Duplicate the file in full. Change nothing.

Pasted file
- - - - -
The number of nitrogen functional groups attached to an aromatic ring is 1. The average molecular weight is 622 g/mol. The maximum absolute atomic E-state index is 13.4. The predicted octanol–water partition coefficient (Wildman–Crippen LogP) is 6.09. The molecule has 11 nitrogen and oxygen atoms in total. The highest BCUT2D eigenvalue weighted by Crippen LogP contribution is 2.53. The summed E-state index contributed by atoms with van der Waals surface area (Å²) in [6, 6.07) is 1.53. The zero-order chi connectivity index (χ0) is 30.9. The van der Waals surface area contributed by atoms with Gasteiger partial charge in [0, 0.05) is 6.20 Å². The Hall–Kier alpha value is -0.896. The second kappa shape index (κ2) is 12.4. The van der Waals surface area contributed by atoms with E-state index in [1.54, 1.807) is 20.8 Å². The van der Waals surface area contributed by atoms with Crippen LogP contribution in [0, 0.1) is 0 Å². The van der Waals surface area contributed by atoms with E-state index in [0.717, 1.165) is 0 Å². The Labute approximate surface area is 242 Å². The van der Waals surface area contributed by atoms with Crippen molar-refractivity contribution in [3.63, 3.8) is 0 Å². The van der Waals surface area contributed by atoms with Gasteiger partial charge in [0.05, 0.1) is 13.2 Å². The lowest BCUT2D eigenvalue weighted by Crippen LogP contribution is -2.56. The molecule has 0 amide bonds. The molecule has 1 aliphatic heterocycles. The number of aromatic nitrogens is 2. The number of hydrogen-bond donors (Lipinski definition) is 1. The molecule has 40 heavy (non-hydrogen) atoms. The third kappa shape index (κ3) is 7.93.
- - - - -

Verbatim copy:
The number of nitrogen functional groups attached to an aromatic ring is 1. The average molecular weight is 622 g/mol. The maximum absolute atomic E-state index is 13.4. The predicted octanol–water partition coefficient (Wildman–Crippen LogP) is 6.09. The molecule has 11 nitrogen and oxygen atoms in total. The highest BCUT2D eigenvalue weighted by Crippen LogP contribution is 2.53. The summed E-state index contributed by atoms with van der Waals surface area (Å²) in [6, 6.07) is 1.53. The zero-order chi connectivity index (χ0) is 30.9. The van der Waals surface area contributed by atoms with Gasteiger partial charge in [0, 0.05) is 6.20 Å². The Hall–Kier alpha value is -0.896. The second kappa shape index (κ2) is 12.4. The van der Waals surface area contributed by atoms with E-state index in [1.54, 1.807) is 20.8 Å². The van der Waals surface area contributed by atoms with Crippen LogP contribution in [0, 0.1) is 0 Å². The van der Waals surface area contributed by atoms with E-state index in [0.717, 1.165) is 0 Å². The Labute approximate surface area is 242 Å². The van der Waals surface area contributed by atoms with Crippen molar-refractivity contribution in [3.63, 3.8) is 0 Å². The van der Waals surface area contributed by atoms with Gasteiger partial charge in [0.05, 0.1) is 13.2 Å². The lowest BCUT2D eigenvalue weighted by Crippen LogP contribution is -2.56. The molecule has 0 amide bonds. The molecule has 1 aliphatic heterocycles. The number of aromatic nitrogens is 2. The number of hydrogen-bond donors (Lipinski definition) is 1. The molecule has 40 heavy (non-hydrogen) atoms. The third kappa shape index (κ3) is 7.93.